Page wise, the lettering is clear, and easy to read. Which is nice, especially considering the little patterns that run on the pages. The side bars pop off the screen with some nice contrast that won't attack your eyes. My only complaint on this aspect is that the optional rules don't grab you as clearly as the side bars full of tables. I think I would have preferred them boxed off as well. Just to make it that much clearer that whatever it is talking about is an optional way to take things. As it was, a couple of times it took me a moment to catch on that the header for the information was a light gray than the usual black, and thus was optional. This may be more a shot on me, the header clearly states "Optional", but a bit more would have been nice.
All in all, considering the size of the book, the presentation is nice and smooth. A good job all the way around on the art side of things, with that one exception of the pop out. It's not perfect, but it is - overall - a great example of how to do it.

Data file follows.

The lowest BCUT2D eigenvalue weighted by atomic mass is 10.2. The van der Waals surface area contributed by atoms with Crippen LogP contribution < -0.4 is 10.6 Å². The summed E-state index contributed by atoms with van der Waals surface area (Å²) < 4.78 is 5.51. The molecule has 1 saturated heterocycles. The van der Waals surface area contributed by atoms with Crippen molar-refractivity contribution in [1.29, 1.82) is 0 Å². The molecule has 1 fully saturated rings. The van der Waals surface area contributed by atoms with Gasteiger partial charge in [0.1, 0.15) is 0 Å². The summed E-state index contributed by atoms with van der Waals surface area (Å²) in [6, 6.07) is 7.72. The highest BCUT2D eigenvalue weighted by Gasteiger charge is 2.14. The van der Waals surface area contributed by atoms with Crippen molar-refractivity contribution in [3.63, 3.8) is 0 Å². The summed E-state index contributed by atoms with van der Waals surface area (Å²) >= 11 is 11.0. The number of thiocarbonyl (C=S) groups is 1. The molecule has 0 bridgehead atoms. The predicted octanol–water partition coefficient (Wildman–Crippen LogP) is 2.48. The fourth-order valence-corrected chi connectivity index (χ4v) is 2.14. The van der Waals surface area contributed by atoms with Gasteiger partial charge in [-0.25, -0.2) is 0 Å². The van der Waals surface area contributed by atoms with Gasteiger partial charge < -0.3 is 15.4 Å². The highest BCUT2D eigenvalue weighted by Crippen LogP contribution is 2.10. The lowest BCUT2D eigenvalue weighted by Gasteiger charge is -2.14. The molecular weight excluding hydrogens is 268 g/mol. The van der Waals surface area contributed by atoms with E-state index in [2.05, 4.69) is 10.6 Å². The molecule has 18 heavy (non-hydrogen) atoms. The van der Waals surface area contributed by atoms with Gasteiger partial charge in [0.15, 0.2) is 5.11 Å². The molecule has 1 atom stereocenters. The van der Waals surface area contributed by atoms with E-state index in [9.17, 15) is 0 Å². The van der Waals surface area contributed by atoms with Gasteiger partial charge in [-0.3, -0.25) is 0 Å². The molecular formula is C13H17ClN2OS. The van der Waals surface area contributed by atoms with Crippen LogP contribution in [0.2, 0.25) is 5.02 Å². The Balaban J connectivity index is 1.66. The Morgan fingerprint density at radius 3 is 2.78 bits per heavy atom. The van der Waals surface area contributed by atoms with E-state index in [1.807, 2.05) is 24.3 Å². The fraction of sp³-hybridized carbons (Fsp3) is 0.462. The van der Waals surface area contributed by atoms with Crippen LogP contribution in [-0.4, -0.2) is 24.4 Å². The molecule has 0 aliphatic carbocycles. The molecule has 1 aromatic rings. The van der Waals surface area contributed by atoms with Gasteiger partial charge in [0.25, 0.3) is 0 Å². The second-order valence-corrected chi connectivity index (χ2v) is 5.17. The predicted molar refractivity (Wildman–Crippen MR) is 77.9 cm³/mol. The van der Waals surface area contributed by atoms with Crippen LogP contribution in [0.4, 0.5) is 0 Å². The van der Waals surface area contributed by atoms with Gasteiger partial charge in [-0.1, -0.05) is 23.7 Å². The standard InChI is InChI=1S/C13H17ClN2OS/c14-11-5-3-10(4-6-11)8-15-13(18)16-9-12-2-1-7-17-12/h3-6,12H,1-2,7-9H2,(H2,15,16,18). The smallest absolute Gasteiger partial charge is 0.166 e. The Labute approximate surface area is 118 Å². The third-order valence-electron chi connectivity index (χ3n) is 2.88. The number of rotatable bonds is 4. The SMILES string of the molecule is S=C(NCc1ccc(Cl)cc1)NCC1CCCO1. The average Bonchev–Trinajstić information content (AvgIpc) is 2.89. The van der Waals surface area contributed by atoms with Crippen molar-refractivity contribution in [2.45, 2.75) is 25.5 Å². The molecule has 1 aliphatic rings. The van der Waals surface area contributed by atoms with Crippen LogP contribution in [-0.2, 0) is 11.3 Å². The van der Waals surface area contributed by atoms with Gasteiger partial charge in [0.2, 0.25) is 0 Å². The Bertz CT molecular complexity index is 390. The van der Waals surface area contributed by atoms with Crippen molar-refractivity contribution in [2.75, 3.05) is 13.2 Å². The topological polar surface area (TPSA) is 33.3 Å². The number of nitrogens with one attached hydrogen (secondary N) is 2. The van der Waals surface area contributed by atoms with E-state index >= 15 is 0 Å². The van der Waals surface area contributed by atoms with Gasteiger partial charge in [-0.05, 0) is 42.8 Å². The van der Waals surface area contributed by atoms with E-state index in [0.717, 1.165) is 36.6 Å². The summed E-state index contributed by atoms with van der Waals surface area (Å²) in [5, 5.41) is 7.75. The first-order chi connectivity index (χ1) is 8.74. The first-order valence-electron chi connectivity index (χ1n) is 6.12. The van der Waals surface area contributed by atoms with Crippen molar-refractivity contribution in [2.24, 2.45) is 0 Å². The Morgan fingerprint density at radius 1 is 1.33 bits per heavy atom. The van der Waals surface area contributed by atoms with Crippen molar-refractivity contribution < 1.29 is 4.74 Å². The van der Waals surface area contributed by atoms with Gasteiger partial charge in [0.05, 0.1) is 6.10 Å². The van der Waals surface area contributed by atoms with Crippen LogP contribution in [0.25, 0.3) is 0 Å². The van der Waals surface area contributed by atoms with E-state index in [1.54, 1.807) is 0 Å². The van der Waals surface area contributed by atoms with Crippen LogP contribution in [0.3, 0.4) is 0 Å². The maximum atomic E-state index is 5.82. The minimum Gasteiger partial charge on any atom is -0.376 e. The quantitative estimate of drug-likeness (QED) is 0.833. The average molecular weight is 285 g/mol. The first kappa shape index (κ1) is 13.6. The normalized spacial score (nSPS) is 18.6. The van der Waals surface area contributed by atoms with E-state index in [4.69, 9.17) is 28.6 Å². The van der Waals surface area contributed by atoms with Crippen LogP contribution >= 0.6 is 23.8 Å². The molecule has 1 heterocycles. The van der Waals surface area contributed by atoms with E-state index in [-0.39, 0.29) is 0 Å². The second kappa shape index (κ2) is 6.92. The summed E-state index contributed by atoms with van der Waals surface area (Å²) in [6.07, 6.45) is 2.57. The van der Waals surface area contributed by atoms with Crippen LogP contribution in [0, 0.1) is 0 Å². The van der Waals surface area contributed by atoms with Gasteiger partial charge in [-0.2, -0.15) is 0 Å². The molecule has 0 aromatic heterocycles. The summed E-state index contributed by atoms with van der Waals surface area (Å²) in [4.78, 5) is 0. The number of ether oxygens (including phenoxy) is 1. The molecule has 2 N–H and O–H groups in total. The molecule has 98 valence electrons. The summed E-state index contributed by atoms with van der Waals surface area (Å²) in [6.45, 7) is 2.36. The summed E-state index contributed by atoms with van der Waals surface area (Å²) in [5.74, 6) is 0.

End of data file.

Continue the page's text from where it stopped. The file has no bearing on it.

Following up on the presentation, I'm going to go into the book layout here. By layout I mean the ordering of chapters, and the way in which information is presented to the person running the game. For my tastes, they have once again done a great job here. It's possible, if you don't mind doing some of the specifics of power selection until later, to run the game for the first time by simply reading from the beginning to the end of the book for the first section. Then, while people are choosing powers just going over the basic mechanics for it. I like this way of doing the layout, because it lets you make a couple characters yourself, and then play the game a bit solo to get a feel for it. All with only minimal flipping back and forth on things.
That being said, and at the risk of dinging them twice for the same thing, there are also a couple places where the Optional Rules are very easy to just coast your eyes into without realizing it. Mostly as they look like all the normal text for things you are supposed to be reading. Other issues I have with the layout though are primarily personal issues, and not things I'm really going to hold against the game.